This pattern was reasonably easy to follow—though I did find the instructions to insert sleeve decreases after given lengths (e.g. “insert a decrease row after 2, 4 & 5½ inches”) a little imprecise, so opted to calculate row counts based on the gauge of my knitting on the jacket (i.e. decrease at row 15, 30 & 43). This allowed me to ensure the decrease rows were inserted symmetrically on both sleeves. Virgo moment.

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Knitting 10ply on 3.75mm needles gives a very tight, almost felty, stiffness to this knit.

Given my time again, I’d opt for a silkier yarn. I’m not sure if it was the batch, but I found this yarn to be considerably less scrumptious than the one I used for the blue cardigan despite them being the same brand and blend. This was noticable even just as I knit, so the difference isn’t completely down to the much tighter gauge. I’d also add the ribbed sleeves as in the version I fell in love with. Not sure how to do an i-cord edge which can be used to prevent edge curl. A skill to be acquired, methinks!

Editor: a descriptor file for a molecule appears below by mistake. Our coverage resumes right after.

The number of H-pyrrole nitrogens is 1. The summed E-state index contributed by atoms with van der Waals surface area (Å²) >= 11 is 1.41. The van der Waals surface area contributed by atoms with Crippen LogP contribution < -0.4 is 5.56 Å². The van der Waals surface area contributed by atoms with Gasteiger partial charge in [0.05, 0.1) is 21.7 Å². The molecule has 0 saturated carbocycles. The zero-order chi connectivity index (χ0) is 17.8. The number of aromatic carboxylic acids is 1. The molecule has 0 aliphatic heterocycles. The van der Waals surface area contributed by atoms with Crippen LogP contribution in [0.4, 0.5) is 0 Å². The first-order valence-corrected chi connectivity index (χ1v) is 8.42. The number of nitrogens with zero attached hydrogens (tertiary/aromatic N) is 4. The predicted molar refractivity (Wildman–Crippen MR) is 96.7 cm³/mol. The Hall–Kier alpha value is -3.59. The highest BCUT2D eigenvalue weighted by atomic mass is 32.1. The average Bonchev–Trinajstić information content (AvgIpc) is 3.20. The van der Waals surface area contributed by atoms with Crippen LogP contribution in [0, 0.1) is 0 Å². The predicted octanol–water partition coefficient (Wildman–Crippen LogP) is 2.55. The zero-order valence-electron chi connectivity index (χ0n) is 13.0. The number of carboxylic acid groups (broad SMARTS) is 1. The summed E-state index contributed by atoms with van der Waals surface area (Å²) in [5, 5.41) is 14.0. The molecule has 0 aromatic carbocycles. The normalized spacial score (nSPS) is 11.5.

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Ready to roll.

Now to parcel it up and send it off to a new little man who arrived just slightly before the DPNs did. I’m hoping he’ll love this little coat made for him. Even though he’s not named Henry.